I remember the night I decided to watch Aikatsu very well, like the back of my hand.
It was dark, a warm July night in the hood, not a cloud in the sky. My friend Henry and I were walking back to my apartment from Target. Even that far north, the city was alive with hustle. Short Hispanic men washed cars in the street. Kids played in an open fire hydrant. Someone three streets down was blaring bachata.
And Henry turned to me, looked me in the eye, and said, “You know what, I think you should just watch that show. Let’s watch it together. I think it will make you a better person.
“In fact, let’s go back and watch the first episode right now.”
“Henry, I’ve already seen the first episode. It didn’t exactly leave an impression.”
“Okay, but that was then. This is now.” And he grinned at me, a reminder that nothing truly was what it seemed.
And I relented. “All right, let’s do it.” But I had no clue what I was getting myself into. We got back to my apartment, kicked my boyfriend off our desktop computer, then shimmied into that small space between my dresser and my electronic piano. We watched as Hoshimiya Ichigo, eternal girl in pink, went on her spiel about how, back then, she had no clue she would be an idol.
I had told Henry the truth. The first episode of Aikatsu had come out in October 2012, at a very low point in my life. At that time, I had booted up my old laptop, seated in the living room in my twenty-third story Upper East Side apartment that I couldn’t afford, desperate to find something to make me feel better about my A: lack of job and B: abusive ex-boyfriend. The episode was bad quality and shoe-horned in on YouTube, with no opening or ending and quite confusing subtitles. I thought it was kind of cute, but badly written, and the CGI reminded me of LilPri. (If you’ve ever seen LilPri, you will know this is not a compliment.) As I was already obsessed with AKB0048 and Pretty Cure, I put Aikatsu aside. I figured Aikatsu wouldn’t become any more popular than Pretty Rhythm.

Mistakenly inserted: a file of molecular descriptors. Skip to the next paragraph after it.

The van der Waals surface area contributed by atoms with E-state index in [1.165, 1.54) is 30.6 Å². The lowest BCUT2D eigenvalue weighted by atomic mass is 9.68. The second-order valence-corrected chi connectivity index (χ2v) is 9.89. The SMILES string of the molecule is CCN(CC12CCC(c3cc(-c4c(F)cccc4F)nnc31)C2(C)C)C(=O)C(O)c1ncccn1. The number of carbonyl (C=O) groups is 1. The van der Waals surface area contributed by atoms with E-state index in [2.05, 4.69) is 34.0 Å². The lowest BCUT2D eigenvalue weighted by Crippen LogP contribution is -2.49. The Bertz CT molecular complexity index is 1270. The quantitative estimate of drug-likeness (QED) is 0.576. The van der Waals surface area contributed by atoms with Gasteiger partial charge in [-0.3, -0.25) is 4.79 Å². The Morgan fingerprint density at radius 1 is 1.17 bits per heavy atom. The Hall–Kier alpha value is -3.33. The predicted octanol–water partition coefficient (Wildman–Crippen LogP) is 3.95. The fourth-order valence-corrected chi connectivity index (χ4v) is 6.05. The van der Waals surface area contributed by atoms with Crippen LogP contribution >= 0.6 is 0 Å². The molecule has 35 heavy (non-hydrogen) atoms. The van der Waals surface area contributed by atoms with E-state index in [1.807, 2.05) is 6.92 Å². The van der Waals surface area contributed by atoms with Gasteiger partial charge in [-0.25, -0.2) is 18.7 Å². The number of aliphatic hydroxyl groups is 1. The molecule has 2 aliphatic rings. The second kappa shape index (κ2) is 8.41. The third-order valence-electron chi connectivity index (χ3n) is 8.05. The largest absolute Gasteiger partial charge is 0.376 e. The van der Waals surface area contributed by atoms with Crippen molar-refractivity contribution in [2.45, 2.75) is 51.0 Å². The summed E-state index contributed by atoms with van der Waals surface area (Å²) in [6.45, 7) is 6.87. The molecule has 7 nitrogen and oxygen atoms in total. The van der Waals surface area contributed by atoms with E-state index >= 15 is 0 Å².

Smile and DokiDoki came and went, and when HappinessCharge came out, there was great talk about the PreCards, Pretty Cure’s answer to Aikatsu. “Why does Pretty Cure need to answer to Aikatsu?” I questioned. “Aikatsu isn’t that popular. I mean, have you seen their CGI?” But I was wrong. This was in the heat of season 2, where even the Pretty Cure boards couldn’t stop talking about Yurika and WM’s performances. I ended up watching a couple of performances on YouTube and noticed that, yeah, the CGI did finally get decent. And the songs weren’t as cliche as Pretty Rhythm Aurora Dream’s had been (admittedly, I hadn’t finished that series). They actually seemed well-written.